Court says given the "particularly insidious" dangers of glyphosate-based herbicides, the activists' actions were justified
On 1 June, 21 anti-glyphosate activists were acquitted of criminal damage by a court in Foix, France, for making containers of glyphosate-based herbicides (like Roundup) unsellable by covering them with paint. Their defence lawyer Guillaume Tumerelle argued that their actions during their three protests had been justified by the toxicity of glyphosate-based herbicides.
The judgement has now been published. In giving the court's reasons for acquitting the anti-glyphosate protesters, it notes the established dangers of glyphosate products, in particular, and of the "cocktail effect" of the different chemicals mixed together in pesticide formulations.
The court noted that the American victims in the Roundup cancer litigation demonstrated that their diseases were linked not to glyphosate alone but to Roundup, the toxicity of which was greater due to the interaction of the active substance with other substances (co-formulants) present in the herbicide.
The judgement goes on to say that the massive use of pesticides constitutes a major public health issue — both for users and their families, as well as for rural residents and the population in general via contamination of air, water, soil, and food.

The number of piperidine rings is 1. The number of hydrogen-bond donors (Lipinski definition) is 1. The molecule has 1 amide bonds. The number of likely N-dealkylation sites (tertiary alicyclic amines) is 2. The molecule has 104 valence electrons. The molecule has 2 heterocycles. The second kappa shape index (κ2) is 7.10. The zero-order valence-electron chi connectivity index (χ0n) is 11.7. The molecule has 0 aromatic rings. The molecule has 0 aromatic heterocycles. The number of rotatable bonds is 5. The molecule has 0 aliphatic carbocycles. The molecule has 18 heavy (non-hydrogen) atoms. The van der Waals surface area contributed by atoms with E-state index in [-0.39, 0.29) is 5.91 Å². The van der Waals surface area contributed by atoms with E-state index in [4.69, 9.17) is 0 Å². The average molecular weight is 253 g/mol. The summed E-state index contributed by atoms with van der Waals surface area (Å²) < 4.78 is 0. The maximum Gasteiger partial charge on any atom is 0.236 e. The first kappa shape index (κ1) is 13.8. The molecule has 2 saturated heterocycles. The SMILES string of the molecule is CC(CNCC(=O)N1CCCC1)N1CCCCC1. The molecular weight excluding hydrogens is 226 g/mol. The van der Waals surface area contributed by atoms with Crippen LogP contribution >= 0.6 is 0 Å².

The judgement concludes, "In the face of this danger, this necessary action aimed at informing the population as well as the managers of the shops in question, in the face of this particularly insidious danger, meets the requirement of proportionality required by the notion of a state of necessity: it was carried out without violence, and was limited since the defendants, during their interventions, took care to deploy a protective tarpaulin on the ground when marking the cans on the ground and did not damage either the shop or any other products other than the ones in question."
The defendants were therefore acquitted.
A statement by the office of lawyer Tumerelle said, "We would like to thank all the witnesses, scientists, doctors, farmers, and activists who work with us on a daily basis to inform about and highlight these issues. We welcome the decision of the court which, we have no doubt, will have a considerable impact in bringing about changes in legislation and practices."